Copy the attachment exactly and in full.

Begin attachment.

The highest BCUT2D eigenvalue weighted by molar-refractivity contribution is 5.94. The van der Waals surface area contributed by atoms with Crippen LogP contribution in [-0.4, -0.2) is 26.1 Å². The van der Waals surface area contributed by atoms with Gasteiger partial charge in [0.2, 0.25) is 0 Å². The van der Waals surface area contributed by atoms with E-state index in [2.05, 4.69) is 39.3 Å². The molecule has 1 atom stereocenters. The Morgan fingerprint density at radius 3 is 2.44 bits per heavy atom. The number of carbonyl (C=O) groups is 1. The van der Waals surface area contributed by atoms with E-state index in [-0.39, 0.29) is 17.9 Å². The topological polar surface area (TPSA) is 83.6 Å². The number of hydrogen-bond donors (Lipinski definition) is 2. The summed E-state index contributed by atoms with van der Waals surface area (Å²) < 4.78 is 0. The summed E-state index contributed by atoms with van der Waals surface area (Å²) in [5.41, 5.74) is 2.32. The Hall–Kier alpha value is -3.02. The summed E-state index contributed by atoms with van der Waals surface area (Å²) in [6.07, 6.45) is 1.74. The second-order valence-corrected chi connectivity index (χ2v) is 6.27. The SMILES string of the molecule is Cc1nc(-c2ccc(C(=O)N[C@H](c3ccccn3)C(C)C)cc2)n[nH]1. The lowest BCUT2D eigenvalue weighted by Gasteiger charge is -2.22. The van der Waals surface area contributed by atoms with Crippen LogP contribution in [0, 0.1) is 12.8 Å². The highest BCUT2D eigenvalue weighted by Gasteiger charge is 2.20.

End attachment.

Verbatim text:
The highest BCUT2D eigenvalue weighted by molar-refractivity contribution is 5.94. The van der Waals surface area contributed by atoms with Crippen LogP contribution in [-0.4, -0.2) is 26.1 Å². The van der Waals surface area contributed by atoms with Gasteiger partial charge in [0.2, 0.25) is 0 Å². The van der Waals surface area contributed by atoms with E-state index in [2.05, 4.69) is 39.3 Å². The molecule has 1 atom stereocenters. The Morgan fingerprint density at radius 3 is 2.44 bits per heavy atom. The number of carbonyl (C=O) groups is 1. The van der Waals surface area contributed by atoms with E-state index in [-0.39, 0.29) is 17.9 Å². The topological polar surface area (TPSA) is 83.6 Å². The number of hydrogen-bond donors (Lipinski definition) is 2. The summed E-state index contributed by atoms with van der Waals surface area (Å²) < 4.78 is 0. The summed E-state index contributed by atoms with van der Waals surface area (Å²) in [5.41, 5.74) is 2.32. The Hall–Kier alpha value is -3.02. The summed E-state index contributed by atoms with van der Waals surface area (Å²) in [6.07, 6.45) is 1.74. The second-order valence-corrected chi connectivity index (χ2v) is 6.27. The SMILES string of the molecule is Cc1nc(-c2ccc(C(=O)N[C@H](c3ccccn3)C(C)C)cc2)n[nH]1. The lowest BCUT2D eigenvalue weighted by Gasteiger charge is -2.22. The van der Waals surface area contributed by atoms with Crippen LogP contribution in [0, 0.1) is 12.8 Å². The highest BCUT2D eigenvalue weighted by Gasteiger charge is 2.20.